Child Welfare Research and Evaluation Snapshot

ACF Research and Evaluation

Publication Date: December 20, 2020
Child Welfare Research and Evaluation

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  • Published: 2021

Overview

The ACF Research and Evaluation Agenda covers research and evaluation activities and plans in Child Welfare, as well all eight other ACF program areas: Adolescent Pregnancy Prevention and Sexual Risk Avoidance, Child Care, Child Support Enforcement, Head Start, Health Profession Opportunity Grant, Healthy Marriage and Responsible Fatherhood, Home Visiting, and Welfare and Family Self-Sufficiency. Explore other snapshots and the full agenda >

ACF seeks to improve the safety, permanency, and well-being of children through leadership, support for necessary services, and productive partnerships with states, tribes, and communities. ACF’s Children’s Bureau has the primary responsibility for administering federal programs that support state child welfare services. ACF provides matching federal funds to states, tribes, and communities to help them operate every aspect of their child welfare (CW) systems. This includes the prevention of child abuse and neglect, the support of permanent placements through adoption and subsidized guardianship, and the creation and maintenance of information systems necessary to support these programs. In fiscal year 2019, ACF had a budget of approximately $9 billion dollars to administer entitlement, formula, and discretionary grants. The authorities to carry out federal, state, and tribal child welfare programs include, but are not limited to:

  • Title IV-E Foster Care
  • Title IV-E Adoption Assistance
  • Title IV-E Guardianship Assistance
  • Tribal Participation in Title IV-E
  • Title IV-E Plan Development Grants
  • Child Welfare (Title IV-E) Demonstration Projects
  • John H. Chafee Foster Care Program for Successful Transition to Adulthood
  • Stephanie Tubbs Jones Child Welfare Services Program: Title IV-B, Subpart 1 of the Social Security Act
  • Promoting Safe and Stable Families: Title IV-B, Subpart 2 of the Social Security Act
  • Child Abuse Prevention and Treatment Act (CAPTA) State Grants
  • Community-Based Grants for the Prevention of Child Abuse and Neglect (CBCAP)
  • Children’s Justice Act
  • Court Improvement Program

Current legislation and appropriations support the following child welfare discretionary grant program areas:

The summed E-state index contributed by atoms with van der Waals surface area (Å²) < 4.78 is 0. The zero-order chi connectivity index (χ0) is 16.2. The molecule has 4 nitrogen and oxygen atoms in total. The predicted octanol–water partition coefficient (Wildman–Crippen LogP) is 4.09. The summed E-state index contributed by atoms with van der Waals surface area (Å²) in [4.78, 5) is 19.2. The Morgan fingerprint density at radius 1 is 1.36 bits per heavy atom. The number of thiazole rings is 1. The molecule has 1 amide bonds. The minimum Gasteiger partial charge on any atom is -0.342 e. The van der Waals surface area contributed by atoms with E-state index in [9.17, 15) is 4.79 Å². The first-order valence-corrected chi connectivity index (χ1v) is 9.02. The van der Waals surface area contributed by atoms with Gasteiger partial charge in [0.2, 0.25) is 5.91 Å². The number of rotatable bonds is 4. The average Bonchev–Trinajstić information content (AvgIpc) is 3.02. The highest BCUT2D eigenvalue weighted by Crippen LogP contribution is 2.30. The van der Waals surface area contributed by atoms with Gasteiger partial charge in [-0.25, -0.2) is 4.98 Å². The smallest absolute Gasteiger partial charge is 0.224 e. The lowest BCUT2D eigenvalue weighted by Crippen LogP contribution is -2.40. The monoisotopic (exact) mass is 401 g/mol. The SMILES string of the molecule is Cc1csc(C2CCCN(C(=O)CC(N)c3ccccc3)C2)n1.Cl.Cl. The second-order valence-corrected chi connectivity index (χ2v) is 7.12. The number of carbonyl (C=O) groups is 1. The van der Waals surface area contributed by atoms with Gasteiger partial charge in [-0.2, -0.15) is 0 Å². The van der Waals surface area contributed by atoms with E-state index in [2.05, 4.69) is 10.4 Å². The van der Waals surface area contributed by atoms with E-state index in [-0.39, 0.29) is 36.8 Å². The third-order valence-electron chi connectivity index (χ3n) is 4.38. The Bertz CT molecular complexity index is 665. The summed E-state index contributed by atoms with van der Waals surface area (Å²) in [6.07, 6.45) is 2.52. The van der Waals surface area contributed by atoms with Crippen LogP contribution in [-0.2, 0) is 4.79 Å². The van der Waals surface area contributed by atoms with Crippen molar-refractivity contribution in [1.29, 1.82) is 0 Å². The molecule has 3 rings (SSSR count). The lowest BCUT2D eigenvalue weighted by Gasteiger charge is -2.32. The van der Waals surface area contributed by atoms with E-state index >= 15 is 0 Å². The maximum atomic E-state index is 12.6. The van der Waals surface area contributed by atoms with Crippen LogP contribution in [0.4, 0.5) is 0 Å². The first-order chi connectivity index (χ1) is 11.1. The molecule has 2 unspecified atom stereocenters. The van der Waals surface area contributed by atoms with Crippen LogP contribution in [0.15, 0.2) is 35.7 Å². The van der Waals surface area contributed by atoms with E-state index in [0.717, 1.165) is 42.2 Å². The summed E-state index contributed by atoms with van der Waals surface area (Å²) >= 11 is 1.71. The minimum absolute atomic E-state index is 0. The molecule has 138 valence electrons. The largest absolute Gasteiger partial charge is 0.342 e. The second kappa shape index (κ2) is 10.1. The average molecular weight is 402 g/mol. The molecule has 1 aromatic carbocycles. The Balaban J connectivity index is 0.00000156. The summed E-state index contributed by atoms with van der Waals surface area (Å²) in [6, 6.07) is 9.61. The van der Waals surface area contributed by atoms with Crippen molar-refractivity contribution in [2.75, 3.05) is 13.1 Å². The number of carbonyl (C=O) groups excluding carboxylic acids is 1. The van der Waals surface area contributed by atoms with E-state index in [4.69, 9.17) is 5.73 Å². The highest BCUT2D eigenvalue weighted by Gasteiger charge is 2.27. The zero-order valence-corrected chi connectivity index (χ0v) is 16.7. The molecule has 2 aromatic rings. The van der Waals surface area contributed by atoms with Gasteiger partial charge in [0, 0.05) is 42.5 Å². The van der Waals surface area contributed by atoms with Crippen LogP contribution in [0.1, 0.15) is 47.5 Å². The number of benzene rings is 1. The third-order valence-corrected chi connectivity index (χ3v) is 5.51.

• Adoption Opportunities
  • Child Welfare Training
  • Child Abuse and Prevention Act Research Demonstration Project
  • Promoting Safe and Stable Families (PSSF) Program
  • Regional Partnership Grants (RPG)
  • Family Connections Grants

ACF supports a number of research and evaluation activities as well as learning from a broad array of other activities relevant to child welfare such as performance management, technical assistance, stakeholder engagement, site monitoring, developing systems to oversee and use data, and continuous quality improvement. ACF also analyzes and reports information on administrative data such as the National Child Abuse and Neglect Data System (NCANDS), Adoption and Foster Care Analysis and Reporting System (AFCARS), and National Youth in Transition Database (NYTD).

ACF’s Government Performance and Results Act (GPRA) performance measures related to Child Welfare:

Decrease the percentage of children with substantiated or indicated reports of maltreatment that have a repeated substantiated or indicated report of maltreatment within six months - Performance Measure 7B (CAPTA; p. 148)

Improve states' average response time between maltreatment report and investigation, based on the median of states' reported average response time in hours from screened-in reports to the initiation of the investigation - Performance Measure 7C (CAPTA; p. 148)

Decrease the rate of first-time victims per 1,000 children - Performance Measure 7A (CBCAP; p. 157)

Increase the percentage of Community-Based Child Abuse Prevention (CBCAP) total funding that supports evidence-based and evidence-informed child abuse prevention programs and practices - Performance Measure 7D (CBCAP; p. 158)

For those children who had been in care less than 12 months, maintain the percentage that has no more than two placement settings - Performance Measure 7Q (Child Welfare Services; p. 164)

Decrease the percent of foster children in care 12 or more months with no case plan goal (including case plan goal "Not Yet Determined") - Performance Measure 7R (Child Welfare Services, PSSF, Foster Care; p. 164)

Increase the adoption rate - Performance Measures 7T & 7.8LT (Foster Care, Adoption Opportunities, Adoption and Legal Guardianship Incentives, Adoption Assistance; p. 173 & p. 314)

Decrease the gap between the percentage of children nine and older waiting to be adopted and those actually adopted - Performance Measure 7U (Adoption and Legal Guardianship Incentive Payment Program; p. 177)

Of all children to exit foster care in less than 24 months, maintain the percentage who exit to permanency (reunification, living with relative, guardianship or adoption) - Performance Measure 7P1 (PSSF, Guardianship Assistance; p. 284)

Of all children who exit foster care after 24 or more months, maintain the percentage who exit to permanency (reunification, living with relative, guardianship or adoption) - Performance Measure 7P2 (PSSF, Guardianship Assistance; p. 284)

Decrease improper payments in the title IV-E foster care program by lowering the national error rate - Performance Measure 7S (Foster Care; p. 313)

Increase or maintain the percentage of youth currently or formerly in foster care who report in the National Youth in Transition Database (NYTD) survey having a connection to at least one adult to whom they can go for advice or emotional support - Performance Measure 7W (Chafee; p. 315)

Increase the percentage of youth currently or formerly in foster care who report in the NYTD survey having at least a high school diploma or GED - Performance Measure 7X (Chafee; p. 315)

Promote efficient use of CFCIP funds by increasing the number of jurisdictions that completely expend their allocations within the two-year expenditure period - Performance Measure 7Y1 (Chafee; p. 316)